LIVABLE LEARNING - Preparing the Home and the Heart
The Marks of Catholic Education

In order to present a truly Catholic curriculum we must incorporate the
Marks of the Catholic Church: 
One, Holy, Catholic, Apostolic
(from "The Marks of Catholic Education" by S.V. Wilhelmi )

 (1923 A.D.)  "Our fathers, the pioneers and founders of the Church .. brought with them the conviction that education must be religious in character, - not merely veneered, but through and through, in every department, primary, grammar and academic. They held that the school where Christian doctrine was taught daily to their children was more necessary for the preservation of the Faith here than beautiful and monumental temples." 
(from Letters of a Bishop to His Flock by Cardinal Mundelein, Archbishop of Chicago)

In a survey conducted by Catholic Heritage Curricula, 93% of the homeschooling families responded that if they were to design their own curriculum, they would include Catholic materials in subjects other than religion. In that same survey, 62% of the families preferred to create their own program rather than using a prepared curriculum package. So how can we effectively incorporate Catholic teaching into other school subjects?

 I believe that no matter what curriculum a particular homeschooling family or Catholic institution decides to use, there should be a means to supplement the curriculum with Catholic teaching and a method to discern the Truth of the content presented.

The Marks of Catholic Education


Studies should be unified (made One) with curriculum connections - subjects connected to one another with Catholic elements pulled in and emphasized. For example, while reading through the Old and New Testament you can study the History of Egypt, and Greece, and Rome and pull in studies on Hebrew, Greek, Latin and Catholic Art and Music. Timelines are are great tool for curriculum connections.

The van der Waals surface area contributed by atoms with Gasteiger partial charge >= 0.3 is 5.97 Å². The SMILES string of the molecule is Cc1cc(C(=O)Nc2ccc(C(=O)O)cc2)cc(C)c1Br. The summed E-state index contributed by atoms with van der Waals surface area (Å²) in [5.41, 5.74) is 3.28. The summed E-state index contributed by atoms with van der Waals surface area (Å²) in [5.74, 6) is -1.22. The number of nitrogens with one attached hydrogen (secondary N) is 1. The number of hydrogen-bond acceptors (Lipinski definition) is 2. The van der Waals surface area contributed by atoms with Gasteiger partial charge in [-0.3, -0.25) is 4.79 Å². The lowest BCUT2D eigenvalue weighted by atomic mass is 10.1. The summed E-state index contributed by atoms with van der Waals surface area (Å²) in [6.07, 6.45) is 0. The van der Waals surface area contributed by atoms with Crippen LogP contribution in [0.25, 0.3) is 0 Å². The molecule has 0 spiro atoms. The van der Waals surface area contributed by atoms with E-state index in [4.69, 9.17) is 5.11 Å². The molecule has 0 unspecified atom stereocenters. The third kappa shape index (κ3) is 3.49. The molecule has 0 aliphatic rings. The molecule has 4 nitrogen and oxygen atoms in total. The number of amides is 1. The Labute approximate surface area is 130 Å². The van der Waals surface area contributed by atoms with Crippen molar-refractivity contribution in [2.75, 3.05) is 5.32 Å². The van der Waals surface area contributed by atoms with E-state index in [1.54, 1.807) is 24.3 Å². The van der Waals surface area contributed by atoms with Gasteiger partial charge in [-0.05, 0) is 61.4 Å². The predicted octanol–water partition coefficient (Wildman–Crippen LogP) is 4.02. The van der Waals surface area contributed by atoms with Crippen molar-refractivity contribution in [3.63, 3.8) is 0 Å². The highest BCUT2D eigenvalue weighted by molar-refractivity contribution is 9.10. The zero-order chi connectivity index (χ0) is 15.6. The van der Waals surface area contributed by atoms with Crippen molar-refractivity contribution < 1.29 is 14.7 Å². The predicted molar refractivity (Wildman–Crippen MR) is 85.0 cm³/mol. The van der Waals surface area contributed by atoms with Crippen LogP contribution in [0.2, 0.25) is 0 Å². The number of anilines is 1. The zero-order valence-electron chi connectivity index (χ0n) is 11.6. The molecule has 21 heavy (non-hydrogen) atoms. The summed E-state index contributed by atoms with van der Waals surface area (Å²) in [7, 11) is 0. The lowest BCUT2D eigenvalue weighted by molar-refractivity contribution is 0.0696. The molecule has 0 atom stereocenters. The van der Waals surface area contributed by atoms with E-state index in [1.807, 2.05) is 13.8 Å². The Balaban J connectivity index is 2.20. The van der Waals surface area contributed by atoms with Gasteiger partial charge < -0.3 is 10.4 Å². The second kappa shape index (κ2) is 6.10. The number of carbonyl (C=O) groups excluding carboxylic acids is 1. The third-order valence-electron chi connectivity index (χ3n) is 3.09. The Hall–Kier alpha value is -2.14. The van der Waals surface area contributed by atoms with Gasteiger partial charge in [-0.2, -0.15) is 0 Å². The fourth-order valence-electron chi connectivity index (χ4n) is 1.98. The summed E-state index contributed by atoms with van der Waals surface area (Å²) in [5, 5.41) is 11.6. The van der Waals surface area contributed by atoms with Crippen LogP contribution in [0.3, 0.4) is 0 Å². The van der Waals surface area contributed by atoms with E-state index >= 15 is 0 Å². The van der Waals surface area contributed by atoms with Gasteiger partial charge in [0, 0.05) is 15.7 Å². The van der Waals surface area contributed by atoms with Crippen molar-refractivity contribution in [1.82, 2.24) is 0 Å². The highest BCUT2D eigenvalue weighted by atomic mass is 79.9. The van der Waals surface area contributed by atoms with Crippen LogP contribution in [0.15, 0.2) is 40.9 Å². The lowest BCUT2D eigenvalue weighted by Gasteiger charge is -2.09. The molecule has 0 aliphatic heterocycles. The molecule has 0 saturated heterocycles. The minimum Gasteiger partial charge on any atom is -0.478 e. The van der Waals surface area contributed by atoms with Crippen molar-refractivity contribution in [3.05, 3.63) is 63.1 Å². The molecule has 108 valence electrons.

In most traditional school settings, various subjects are taught as unrelated pieces. It was only when I started teaching my children through homeschooling that I began to realize that each subject has a connection to another. Being able to place persons and events on a timeline made those connections so much more evident. There is no right or wrong way to start the connections. I learned that Bible History is related to the foreign languages of Hebrew and Greek, which is related to Ancient History, which related to Astronomy, which is related to Mythology and Literature, which is related to Philosophy, which is related to Government, which is related to the beginnings of our Catholic Church, and you can just go on and on. But when you really think about it, God did create this universe, so why shouldn’t there be connections across the educational disciplines: after all everything comes from the Universal Body of Truth and Knowledge, from Our Creator.


A curriculum is made Holy by incorporating the lives of the Saints and other important Catholics, past and present.

In the Catholic Keys section of the Marks of Catholic Education, I have complied a list of patron saints according to school subject areas. Other simple connections include teaching appropriate prayers with related subjects, for example when teaching prepositions have the child learn the Breastplate of St. Patrick.